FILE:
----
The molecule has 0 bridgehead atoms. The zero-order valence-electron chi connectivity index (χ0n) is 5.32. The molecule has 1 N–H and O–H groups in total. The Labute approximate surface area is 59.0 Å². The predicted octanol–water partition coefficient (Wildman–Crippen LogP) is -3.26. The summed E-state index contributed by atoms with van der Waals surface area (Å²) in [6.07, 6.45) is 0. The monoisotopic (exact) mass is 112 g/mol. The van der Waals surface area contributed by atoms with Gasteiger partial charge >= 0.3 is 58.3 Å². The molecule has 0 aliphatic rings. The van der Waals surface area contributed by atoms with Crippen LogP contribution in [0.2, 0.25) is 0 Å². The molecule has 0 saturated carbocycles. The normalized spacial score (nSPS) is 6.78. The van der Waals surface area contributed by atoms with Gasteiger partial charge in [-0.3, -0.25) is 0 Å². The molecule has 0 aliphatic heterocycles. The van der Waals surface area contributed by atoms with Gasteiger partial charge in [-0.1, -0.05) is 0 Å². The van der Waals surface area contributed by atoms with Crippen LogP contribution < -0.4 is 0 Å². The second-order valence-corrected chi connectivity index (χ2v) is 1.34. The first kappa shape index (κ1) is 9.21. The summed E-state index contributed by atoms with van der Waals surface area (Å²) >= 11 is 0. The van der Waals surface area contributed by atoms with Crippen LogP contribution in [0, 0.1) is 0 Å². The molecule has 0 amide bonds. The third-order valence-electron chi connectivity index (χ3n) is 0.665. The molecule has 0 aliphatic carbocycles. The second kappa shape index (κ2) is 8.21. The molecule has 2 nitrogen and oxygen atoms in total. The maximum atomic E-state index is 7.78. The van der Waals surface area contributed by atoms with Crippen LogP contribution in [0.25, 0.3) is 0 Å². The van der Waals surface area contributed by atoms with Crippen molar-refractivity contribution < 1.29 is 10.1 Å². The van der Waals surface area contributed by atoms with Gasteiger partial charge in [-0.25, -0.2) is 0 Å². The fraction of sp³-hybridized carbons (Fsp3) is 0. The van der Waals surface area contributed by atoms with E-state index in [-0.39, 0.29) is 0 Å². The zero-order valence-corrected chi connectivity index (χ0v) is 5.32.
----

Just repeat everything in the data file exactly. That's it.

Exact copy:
The molecule has 0 bridgehead atoms. The zero-order valence-electron chi connectivity index (χ0n) is 5.32. The molecule has 1 N–H and O–H groups in total. The Labute approximate surface area is 59.0 Å². The predicted octanol–water partition coefficient (Wildman–Crippen LogP) is -3.26. The summed E-state index contributed by atoms with van der Waals surface area (Å²) in [6.07, 6.45) is 0. The monoisotopic (exact) mass is 112 g/mol. The van der Waals surface area contributed by atoms with Gasteiger partial charge >= 0.3 is 58.3 Å². The molecule has 0 aliphatic rings. The van der Waals surface area contributed by atoms with Crippen LogP contribution in [0.2, 0.25) is 0 Å². The molecule has 0 saturated carbocycles. The normalized spacial score (nSPS) is 6.78. The van der Waals surface area contributed by atoms with Gasteiger partial charge in [-0.3, -0.25) is 0 Å². The molecule has 0 aliphatic heterocycles. The van der Waals surface area contributed by atoms with Gasteiger partial charge in [-0.1, -0.05) is 0 Å². The van der Waals surface area contributed by atoms with Crippen LogP contribution < -0.4 is 0 Å². The second-order valence-corrected chi connectivity index (χ2v) is 1.34. The first kappa shape index (κ1) is 9.21. The summed E-state index contributed by atoms with van der Waals surface area (Å²) >= 11 is 0. The van der Waals surface area contributed by atoms with Crippen LogP contribution in [0, 0.1) is 0 Å². The molecule has 0 amide bonds. The third-order valence-electron chi connectivity index (χ3n) is 0.665. The molecule has 0 aliphatic carbocycles. The second kappa shape index (κ2) is 8.21. The molecule has 2 nitrogen and oxygen atoms in total. The maximum atomic E-state index is 7.78. The van der Waals surface area contributed by atoms with Crippen LogP contribution in [0.25, 0.3) is 0 Å². The van der Waals surface area contributed by atoms with Crippen molar-refractivity contribution < 1.29 is 10.1 Å². The van der Waals surface area contributed by atoms with Gasteiger partial charge in [-0.25, -0.2) is 0 Å². The fraction of sp³-hybridized carbons (Fsp3) is 0. The van der Waals surface area contributed by atoms with E-state index in [-0.39, 0.29) is 0 Å². The zero-order valence-corrected chi connectivity index (χ0v) is 5.32.